- Implementation of a clinic to facilitate the transition from pediatric to adult cancer survivorship care. LIPPINCOTT WILLIAMS & WILKINS. 2021
- Vangl2 regulates cancer stem cell self-renewal and growth in rhabdomyosarcoma AMER ASSOC CANCER RESEARCH. 2018
Vangl2/RhoA Signaling Pathway Regulates Stem Cell Self-Renewal Programs and Growth in Rhabdomyosarcoma
CELL STEM CELL
2018; 22 (3): 414-+
Tumor growth and relapse are driven by tumor propagating cells (TPCs). However, mechanisms regulating TPC fate choices, maintenance, and self-renewal are not fully understood. Here, we show that Van Gogh-like 2 (Vangl2), a core regulator of the non-canonical Wnt/planar cell polarity (Wnt/PCP) pathway, affects TPC self-renewal in rhabdomyosarcoma (RMS)-a pediatric cancer of muscle. VANGL2 is expressed in a majority of human RMS and within early mononuclear progenitor cells. VANGL2 depletion inhibited cell proliferation, reduced TPC numbers, and induced differentiation of human RMS in vitro and in mouse xenografts. Using a zebrafish model of embryonal rhabdomyosarcoma (ERMS), we determined that Vangl2 expression enriches for TPCs and promotes their self-renewal. Expression of constitutively active and dominant-negative isoforms of RHOA revealed that it acts downstream of VANGL2 to regulate proliferation and maintenance of TPCs in human RMS. Our studies offer insights into pathways that control TPCs and identify new potential therapeutic targets.
View details for PubMedID 29499154
tp53 deficiency causes a wide tumor spectrum and increases embryonal rhabdomyosarcoma metastasis in zebrafish.
The TP53 tumor-suppressor gene is mutated in >50% of human tumors and Li-Fraumeni patients with germ line inactivation are predisposed to developing cancer. Here, we generated tp53 deleted zebrafish that spontaneously develop malignant peripheral nerve-sheath tumors, angiosarcomas, germ cell tumors, and an aggressive Natural Killer cell-like leukemia for which no animal model has been developed. Because the tp53 deletion was generated in syngeneic zebrafish, engraftment of fluorescent-labeled tumors could be dynamically visualized over time. Importantly, engrafted tumors shared gene expression signatures with predicted cells of origin in human tissue. Finally, we showed that tp53 del/del enhanced invasion and metastasis in kRASG12D-induced embryonal rhabdomyosarcoma (ERMS), but did not alter the overall frequency of cancer stem cells, suggesting novel pro-metastatic roles for TP53 loss-of-function in human muscle tumors. In summary, we have developed a Li-Fraumeni zebrafish model that is amenable to large-scale transplantation and direct visualization of tumor growth in live animals.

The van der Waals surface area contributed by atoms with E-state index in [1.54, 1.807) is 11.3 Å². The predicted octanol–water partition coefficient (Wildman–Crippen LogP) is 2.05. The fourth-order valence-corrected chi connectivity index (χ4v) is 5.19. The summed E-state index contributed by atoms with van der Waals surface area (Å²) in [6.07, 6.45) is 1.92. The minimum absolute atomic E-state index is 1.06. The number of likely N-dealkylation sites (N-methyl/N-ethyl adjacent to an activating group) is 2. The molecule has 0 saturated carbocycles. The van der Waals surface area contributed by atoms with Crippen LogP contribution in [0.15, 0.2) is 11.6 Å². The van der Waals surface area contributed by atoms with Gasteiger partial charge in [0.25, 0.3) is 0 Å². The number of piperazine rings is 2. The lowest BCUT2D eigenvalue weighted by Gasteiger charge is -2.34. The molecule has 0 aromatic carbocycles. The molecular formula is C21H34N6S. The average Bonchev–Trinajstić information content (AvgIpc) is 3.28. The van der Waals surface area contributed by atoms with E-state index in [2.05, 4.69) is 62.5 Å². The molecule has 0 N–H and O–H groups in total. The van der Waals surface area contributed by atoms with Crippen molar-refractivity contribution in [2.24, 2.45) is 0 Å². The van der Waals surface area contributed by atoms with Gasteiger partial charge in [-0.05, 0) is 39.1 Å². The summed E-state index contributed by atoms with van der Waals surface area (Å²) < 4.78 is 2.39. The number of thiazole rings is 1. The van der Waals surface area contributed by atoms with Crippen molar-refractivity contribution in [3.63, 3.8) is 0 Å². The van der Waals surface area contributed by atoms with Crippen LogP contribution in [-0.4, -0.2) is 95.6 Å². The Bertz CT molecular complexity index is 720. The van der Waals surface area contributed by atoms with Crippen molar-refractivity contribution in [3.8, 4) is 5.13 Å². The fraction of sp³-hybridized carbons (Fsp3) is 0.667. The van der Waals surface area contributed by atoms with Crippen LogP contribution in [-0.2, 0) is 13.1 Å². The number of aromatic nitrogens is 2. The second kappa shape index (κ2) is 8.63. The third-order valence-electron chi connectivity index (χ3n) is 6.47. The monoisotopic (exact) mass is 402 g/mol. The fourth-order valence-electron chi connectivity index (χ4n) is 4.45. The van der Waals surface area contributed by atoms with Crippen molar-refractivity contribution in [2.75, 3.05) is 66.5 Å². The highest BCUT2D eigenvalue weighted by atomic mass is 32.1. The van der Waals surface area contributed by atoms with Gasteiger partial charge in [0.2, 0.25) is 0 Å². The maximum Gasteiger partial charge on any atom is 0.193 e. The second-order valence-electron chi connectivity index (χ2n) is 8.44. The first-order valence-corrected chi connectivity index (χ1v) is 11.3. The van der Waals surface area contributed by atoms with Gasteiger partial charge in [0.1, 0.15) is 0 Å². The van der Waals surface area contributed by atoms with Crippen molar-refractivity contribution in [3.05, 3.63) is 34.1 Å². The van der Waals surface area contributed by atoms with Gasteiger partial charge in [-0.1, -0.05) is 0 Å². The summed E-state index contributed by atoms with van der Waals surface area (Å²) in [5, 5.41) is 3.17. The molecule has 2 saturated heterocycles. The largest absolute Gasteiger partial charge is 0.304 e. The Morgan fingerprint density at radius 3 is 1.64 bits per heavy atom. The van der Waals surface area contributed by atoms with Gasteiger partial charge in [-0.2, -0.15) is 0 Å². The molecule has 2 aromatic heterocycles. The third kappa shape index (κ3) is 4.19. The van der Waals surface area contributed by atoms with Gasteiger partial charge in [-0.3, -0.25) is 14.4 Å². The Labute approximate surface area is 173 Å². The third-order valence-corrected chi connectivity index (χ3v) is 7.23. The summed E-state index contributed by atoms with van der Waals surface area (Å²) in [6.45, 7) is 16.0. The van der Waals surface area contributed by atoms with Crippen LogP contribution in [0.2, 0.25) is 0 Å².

View details for DOI 10.7554/eLife.37202
View details for PubMedID 30192230
View details for PubMedCentralID PMC6128690
The NOTCH1/SNAIL1/MEF2C Pathway Regulates Growth and Self-Renewal in Embryonal Rhabdomyosarcoma.
2017; 19 (11): 2304-2318
Tumor-propagating cells (TPCs) share self-renewal properties with normal stem cells and drive continued tumor growth. However, mechanisms regulating TPC self-renewal are largely unknown, especially in embryonal rhabdomyosarcoma (ERMS)-a common pediatric cancer of muscle. Here, we used a zebrafish transgenic model of ERMS to identify a role for intracellular NOTCH1 (ICN1) in increasing TPCs by 23-fold. ICN1 expanded TPCs by enabling the de-differentiation of zebrafish ERMS cells into self-renewing myf5+ TPCs, breaking the rigid differentiation hierarchies reported in normal muscle. ICN1 also had conserved roles in regulating human ERMS self-renewal and growth. Mechanistically, ICN1 upregulated expression of SNAIL1, a transcriptional repressor, to increase TPC number in human ERMS and to block muscle differentiation through suppressing MEF2C, a myogenic differentiation transcription factor. Our data implicate the NOTCH1/SNAI1/MEF2C signaling axis as a major determinant of TPC self-renewal and differentiation in ERMS, raising hope of therapeutically targeting this pathway in the future.
View details for DOI 10.1016/j.celrep.2017.05.061
View details for PubMedID 28614716
View details for PubMedCentralID PMC5563075